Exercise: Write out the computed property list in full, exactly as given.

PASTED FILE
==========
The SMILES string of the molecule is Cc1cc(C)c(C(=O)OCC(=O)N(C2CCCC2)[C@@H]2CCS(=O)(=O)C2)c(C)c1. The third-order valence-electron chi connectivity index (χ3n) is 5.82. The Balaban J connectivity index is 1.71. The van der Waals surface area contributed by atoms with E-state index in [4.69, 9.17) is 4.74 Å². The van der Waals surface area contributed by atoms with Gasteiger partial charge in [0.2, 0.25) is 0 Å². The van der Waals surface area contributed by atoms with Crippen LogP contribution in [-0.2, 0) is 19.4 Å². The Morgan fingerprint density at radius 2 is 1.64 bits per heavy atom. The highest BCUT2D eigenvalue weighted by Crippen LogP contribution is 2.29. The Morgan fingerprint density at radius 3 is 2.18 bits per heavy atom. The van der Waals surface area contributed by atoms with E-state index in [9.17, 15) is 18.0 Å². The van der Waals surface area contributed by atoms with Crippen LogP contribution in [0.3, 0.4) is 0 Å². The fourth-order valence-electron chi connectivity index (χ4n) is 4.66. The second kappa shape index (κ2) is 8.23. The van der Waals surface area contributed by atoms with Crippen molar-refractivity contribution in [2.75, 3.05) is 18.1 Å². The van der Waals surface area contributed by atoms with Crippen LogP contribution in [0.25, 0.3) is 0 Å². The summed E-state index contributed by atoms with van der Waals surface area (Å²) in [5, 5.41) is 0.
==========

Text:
The SMILES string of the molecule is Cc1cc(C)c(C(=O)OCC(=O)N(C2CCCC2)[C@@H]2CCS(=O)(=O)C2)c(C)c1. The third-order valence-electron chi connectivity index (χ3n) is 5.82. The Balaban J connectivity index is 1.71. The van der Waals surface area contributed by atoms with E-state index in [4.69, 9.17) is 4.74 Å². The van der Waals surface area contributed by atoms with Gasteiger partial charge in [0.2, 0.25) is 0 Å². The van der Waals surface area contributed by atoms with Crippen LogP contribution in [-0.2, 0) is 19.4 Å². The Morgan fingerprint density at radius 2 is 1.64 bits per heavy atom. The highest BCUT2D eigenvalue weighted by Crippen LogP contribution is 2.29. The Morgan fingerprint density at radius 3 is 2.18 bits per heavy atom. The van der Waals surface area contributed by atoms with E-state index in [9.17, 15) is 18.0 Å². The van der Waals surface area contributed by atoms with Crippen LogP contribution in [0.3, 0.4) is 0 Å². The fourth-order valence-electron chi connectivity index (χ4n) is 4.66. The second kappa shape index (κ2) is 8.23. The van der Waals surface area contributed by atoms with Crippen molar-refractivity contribution in [2.75, 3.05) is 18.1 Å². The van der Waals surface area contributed by atoms with Crippen LogP contribution in [0.25, 0.3) is 0 Å². The summed E-state index contributed by atoms with van der Waals surface area (Å²) in [5, 5.41) is 0.